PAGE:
One particular fault is that while he talks about the Baby Boomer generation as encompassing a fairly long time period, and even talks about the four sub-groups within it, he tends to focus on the older ones...which, I guess, is understandable. As a "Freshman" of the Baby Boomer I could appreciate some of it, but he could have done a bit more on how the later 'Boomers reacted differently to the same issues.

In general, however, the book is a good read, especially those over 50...and I suspect the older, the more you will appreciate the observations.
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on January 15, 2014
I have read all of O'Rourke's books over the years and this one, like the others, does not fail to provide the usual mix of semi-tragic insightful humor and merciless, critical self-reflection that made me alternate between laughter and tears. Here, he ambitiously paints the generation from 1946 to 1964 with a broad brush from the perspective of a rambunctious midwestern middle class kid raised in a milk toast neighborhood who eventually gets caught up in left wing campus drug, sex and political activism scenes. He takes on an entire generation's ideals and pretentiousness, its material excesses and its self-indulgence, its creativity and its hypocrisy, and its power to control and change the world. Whether or not the changes were for the better are debatable.

The best part of the book is the first half, where he hilariously describes miscellaneous "boys will be boys so get out of their way" antics to which most middle class American kids from that era will be able to relate. The second half is more serious, and though still peppered with wickedly biting humorous reflection, includes more controversial commentary and off-hand barbs against everything from the Viet Nam war to the burgeoning national debt, without offering much in the way of point counterpoint.
The book is definitely politically incorrect and adult-oriented, guaranteed to offend almost everyone, and thus is not for people who take themselves too seriously. You will likely laugh out loud in many parts, so it would be rude to read it on redeye flights where others are trying to sleep.
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on February 22, 2015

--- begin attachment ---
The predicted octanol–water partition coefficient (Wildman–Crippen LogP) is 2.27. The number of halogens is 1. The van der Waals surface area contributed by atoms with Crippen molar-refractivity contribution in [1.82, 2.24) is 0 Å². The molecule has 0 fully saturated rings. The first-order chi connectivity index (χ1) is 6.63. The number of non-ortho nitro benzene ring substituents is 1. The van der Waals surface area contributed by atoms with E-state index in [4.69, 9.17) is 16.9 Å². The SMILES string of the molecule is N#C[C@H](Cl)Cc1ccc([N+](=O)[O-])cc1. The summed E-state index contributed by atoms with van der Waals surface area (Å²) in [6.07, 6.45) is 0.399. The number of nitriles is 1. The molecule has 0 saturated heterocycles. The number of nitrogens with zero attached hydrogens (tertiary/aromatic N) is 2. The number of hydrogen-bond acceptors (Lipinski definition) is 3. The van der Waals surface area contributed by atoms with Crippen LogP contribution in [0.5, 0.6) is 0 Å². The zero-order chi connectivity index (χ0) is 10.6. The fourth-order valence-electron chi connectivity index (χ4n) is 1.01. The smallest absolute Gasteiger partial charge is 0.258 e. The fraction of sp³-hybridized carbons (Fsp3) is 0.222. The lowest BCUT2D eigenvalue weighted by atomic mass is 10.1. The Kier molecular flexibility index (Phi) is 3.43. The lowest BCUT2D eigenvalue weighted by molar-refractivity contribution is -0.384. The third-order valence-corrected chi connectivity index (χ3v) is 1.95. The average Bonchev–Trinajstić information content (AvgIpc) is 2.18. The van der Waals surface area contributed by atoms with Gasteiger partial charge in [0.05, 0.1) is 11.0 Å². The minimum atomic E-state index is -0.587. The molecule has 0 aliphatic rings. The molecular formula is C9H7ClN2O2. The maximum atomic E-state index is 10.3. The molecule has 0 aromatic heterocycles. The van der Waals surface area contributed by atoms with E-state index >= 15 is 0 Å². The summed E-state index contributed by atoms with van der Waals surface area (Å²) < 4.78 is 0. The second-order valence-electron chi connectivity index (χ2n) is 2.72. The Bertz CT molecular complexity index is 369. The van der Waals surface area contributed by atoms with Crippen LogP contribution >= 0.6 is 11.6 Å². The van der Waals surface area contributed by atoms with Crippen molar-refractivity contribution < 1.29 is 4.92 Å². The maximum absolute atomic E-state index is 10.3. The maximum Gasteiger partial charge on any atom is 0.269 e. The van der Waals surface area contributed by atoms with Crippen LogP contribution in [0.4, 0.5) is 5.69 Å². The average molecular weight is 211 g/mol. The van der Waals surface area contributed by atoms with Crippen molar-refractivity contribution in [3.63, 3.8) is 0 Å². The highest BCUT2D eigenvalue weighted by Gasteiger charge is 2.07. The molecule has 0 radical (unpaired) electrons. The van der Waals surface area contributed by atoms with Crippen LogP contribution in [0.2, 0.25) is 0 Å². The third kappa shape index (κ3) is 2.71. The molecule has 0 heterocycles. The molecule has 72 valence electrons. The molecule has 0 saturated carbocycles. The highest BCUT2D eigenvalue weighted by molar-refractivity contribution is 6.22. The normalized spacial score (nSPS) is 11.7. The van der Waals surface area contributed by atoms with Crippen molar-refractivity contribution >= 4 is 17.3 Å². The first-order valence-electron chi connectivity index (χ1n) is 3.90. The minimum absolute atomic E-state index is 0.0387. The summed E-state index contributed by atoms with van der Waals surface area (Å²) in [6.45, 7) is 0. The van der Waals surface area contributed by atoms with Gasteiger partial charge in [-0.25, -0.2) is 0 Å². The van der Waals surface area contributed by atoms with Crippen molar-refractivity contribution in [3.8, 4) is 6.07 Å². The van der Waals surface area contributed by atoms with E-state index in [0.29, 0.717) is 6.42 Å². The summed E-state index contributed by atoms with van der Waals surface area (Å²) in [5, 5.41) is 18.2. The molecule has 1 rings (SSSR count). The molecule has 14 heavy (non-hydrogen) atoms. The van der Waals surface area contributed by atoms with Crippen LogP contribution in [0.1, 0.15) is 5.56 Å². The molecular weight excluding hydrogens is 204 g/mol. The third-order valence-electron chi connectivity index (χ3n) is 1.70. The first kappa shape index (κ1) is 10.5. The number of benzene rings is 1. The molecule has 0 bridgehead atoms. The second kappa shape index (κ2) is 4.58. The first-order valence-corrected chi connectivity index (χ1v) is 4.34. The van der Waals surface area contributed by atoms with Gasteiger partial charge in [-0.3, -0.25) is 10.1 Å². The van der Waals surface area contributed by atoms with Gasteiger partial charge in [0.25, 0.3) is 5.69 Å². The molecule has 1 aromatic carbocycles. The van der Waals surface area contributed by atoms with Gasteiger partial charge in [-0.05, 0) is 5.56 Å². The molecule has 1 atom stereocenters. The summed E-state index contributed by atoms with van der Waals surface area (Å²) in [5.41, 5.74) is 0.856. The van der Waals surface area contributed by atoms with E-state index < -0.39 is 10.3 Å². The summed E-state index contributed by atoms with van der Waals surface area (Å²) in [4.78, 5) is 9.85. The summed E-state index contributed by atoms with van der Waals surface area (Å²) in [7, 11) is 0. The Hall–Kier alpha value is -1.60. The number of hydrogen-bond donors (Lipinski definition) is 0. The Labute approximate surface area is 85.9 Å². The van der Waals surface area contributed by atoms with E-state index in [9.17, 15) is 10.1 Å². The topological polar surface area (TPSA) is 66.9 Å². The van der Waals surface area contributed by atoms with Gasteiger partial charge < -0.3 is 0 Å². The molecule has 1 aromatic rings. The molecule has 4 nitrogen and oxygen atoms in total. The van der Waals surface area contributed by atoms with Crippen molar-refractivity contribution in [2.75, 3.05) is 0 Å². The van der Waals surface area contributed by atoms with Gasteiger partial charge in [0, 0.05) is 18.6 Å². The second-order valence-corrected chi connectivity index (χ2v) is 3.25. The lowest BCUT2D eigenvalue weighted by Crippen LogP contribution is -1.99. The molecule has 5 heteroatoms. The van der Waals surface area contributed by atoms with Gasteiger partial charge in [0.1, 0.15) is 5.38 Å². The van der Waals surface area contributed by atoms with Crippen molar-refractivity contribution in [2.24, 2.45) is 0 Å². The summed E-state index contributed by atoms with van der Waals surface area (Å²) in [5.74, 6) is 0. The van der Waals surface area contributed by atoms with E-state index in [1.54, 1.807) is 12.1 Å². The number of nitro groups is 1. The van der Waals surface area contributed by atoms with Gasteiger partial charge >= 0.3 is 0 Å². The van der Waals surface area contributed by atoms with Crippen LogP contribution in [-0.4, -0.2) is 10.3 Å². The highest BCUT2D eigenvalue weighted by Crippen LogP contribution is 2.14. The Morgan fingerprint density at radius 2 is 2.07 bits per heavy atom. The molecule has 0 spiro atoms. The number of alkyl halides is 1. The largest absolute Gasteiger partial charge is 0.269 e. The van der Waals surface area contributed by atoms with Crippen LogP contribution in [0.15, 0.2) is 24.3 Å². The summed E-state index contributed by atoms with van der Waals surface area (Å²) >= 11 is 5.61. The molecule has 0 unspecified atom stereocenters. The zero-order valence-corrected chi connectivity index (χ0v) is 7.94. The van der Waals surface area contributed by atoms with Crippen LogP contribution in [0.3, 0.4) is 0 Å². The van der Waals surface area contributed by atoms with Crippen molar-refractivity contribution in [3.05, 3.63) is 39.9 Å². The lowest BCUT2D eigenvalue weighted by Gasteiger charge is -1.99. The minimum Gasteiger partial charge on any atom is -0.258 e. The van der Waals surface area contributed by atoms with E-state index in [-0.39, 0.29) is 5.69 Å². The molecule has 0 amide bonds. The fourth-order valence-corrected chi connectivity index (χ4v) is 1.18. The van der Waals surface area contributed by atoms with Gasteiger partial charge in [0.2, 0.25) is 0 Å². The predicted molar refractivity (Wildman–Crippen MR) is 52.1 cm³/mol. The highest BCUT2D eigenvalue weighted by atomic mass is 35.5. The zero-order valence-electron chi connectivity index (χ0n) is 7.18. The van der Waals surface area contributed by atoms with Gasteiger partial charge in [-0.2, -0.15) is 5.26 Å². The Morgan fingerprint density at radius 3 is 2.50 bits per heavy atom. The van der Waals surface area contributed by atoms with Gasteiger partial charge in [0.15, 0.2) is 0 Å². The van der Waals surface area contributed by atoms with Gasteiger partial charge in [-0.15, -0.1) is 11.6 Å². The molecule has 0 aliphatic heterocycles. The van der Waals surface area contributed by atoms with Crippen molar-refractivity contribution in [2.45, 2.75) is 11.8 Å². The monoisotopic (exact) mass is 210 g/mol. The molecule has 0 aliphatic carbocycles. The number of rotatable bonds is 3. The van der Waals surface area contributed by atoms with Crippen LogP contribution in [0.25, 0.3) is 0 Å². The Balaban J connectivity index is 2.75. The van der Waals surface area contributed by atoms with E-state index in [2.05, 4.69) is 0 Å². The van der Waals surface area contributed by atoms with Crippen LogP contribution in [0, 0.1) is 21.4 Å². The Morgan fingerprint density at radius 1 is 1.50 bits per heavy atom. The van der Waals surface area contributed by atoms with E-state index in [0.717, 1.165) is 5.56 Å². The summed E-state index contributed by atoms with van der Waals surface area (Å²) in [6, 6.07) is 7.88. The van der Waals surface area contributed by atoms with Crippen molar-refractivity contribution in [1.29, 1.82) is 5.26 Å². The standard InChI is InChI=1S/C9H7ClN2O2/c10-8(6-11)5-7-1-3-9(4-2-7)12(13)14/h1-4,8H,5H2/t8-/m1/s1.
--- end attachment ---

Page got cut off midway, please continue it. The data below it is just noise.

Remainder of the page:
More a stream of consciousness about the generation. Certainly not any effort at literary prose. It seems the author was doing little more than readying himself for a book tour. I have read other O'Rourke books and liked them....there are phrases in this book that will bring a laugh, but basically it's just random thoughts. If the topic appeals to you, read Life and Times of the Thunderbolt Kid by Bill Bryson. WAY more on the topic, and actually a book.
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on October 4, 2014
I am impressed by the author. I have been reading his work for more than 40 years. He has been a great writer. He knows what he is doing. He is also a great speaker though not prognosticator since he told my wife Hillary Clinton could never get elected to the senate. His writing has been silly in National Lampoon, serious as an international correspondent and rather interesting as he has put his philosophy into books. Some are better than others. This book is not his best though there is no denying that we enjoyed it. His observations were wry but accurate and it went on too long.
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on January 15, 2014
What a well-wrought book. O'Rourke's pacing and control have never been better. He warms to his subject and drags the reader along with him and, as the song goes...laughing all the ways. Although it's been said as hyperbole, I truly could not put it down until I had finished it.

Like Twain, O'Rourke is a distinctly American writer who understands that wisdom and insight are best administered with generous doses of humor.
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on June 7, 2014